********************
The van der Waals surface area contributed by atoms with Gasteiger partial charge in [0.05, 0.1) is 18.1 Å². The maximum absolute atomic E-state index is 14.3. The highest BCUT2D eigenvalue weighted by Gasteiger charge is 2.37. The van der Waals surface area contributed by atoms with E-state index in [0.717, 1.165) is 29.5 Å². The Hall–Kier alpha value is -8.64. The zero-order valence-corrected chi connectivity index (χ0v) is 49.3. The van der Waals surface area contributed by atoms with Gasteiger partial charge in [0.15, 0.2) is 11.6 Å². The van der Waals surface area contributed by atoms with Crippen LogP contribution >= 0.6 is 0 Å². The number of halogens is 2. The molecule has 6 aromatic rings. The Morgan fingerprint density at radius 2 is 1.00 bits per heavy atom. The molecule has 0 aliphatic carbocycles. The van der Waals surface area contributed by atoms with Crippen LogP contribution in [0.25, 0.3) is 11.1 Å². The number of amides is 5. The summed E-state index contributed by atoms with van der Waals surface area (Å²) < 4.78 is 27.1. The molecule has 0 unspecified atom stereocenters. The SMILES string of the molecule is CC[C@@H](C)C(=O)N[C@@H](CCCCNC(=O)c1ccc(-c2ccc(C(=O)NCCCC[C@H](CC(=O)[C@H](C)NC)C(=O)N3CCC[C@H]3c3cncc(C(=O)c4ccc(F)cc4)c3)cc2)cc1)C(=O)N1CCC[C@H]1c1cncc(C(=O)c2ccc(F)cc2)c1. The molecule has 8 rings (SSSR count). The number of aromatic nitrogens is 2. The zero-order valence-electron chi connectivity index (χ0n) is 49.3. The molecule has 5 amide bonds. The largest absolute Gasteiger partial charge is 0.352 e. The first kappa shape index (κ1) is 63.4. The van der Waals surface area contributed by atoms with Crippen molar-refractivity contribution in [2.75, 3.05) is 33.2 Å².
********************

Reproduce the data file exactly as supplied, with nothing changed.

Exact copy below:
The van der Waals surface area contributed by atoms with Gasteiger partial charge in [0.05, 0.1) is 18.1 Å². The maximum absolute atomic E-state index is 14.3. The highest BCUT2D eigenvalue weighted by Gasteiger charge is 2.37. The van der Waals surface area contributed by atoms with E-state index in [0.717, 1.165) is 29.5 Å². The Hall–Kier alpha value is -8.64. The zero-order valence-corrected chi connectivity index (χ0v) is 49.3. The van der Waals surface area contributed by atoms with Gasteiger partial charge in [0.15, 0.2) is 11.6 Å². The van der Waals surface area contributed by atoms with Crippen LogP contribution >= 0.6 is 0 Å². The number of halogens is 2. The molecule has 6 aromatic rings. The Morgan fingerprint density at radius 2 is 1.00 bits per heavy atom. The molecule has 0 aliphatic carbocycles. The van der Waals surface area contributed by atoms with Crippen LogP contribution in [0.25, 0.3) is 11.1 Å². The number of amides is 5. The summed E-state index contributed by atoms with van der Waals surface area (Å²) < 4.78 is 27.1. The molecule has 0 unspecified atom stereocenters. The SMILES string of the molecule is CC[C@@H](C)C(=O)N[C@@H](CCCCNC(=O)c1ccc(-c2ccc(C(=O)NCCCC[C@H](CC(=O)[C@H](C)NC)C(=O)N3CCC[C@H]3c3cncc(C(=O)c4ccc(F)cc4)c3)cc2)cc1)C(=O)N1CCC[C@H]1c1cncc(C(=O)c2ccc(F)cc2)c1. The molecule has 8 rings (SSSR count). The number of aromatic nitrogens is 2. The zero-order valence-electron chi connectivity index (χ0n) is 49.3. The molecule has 5 amide bonds. The largest absolute Gasteiger partial charge is 0.352 e. The first kappa shape index (κ1) is 63.4. The van der Waals surface area contributed by atoms with Crippen molar-refractivity contribution in [2.75, 3.05) is 33.2 Å².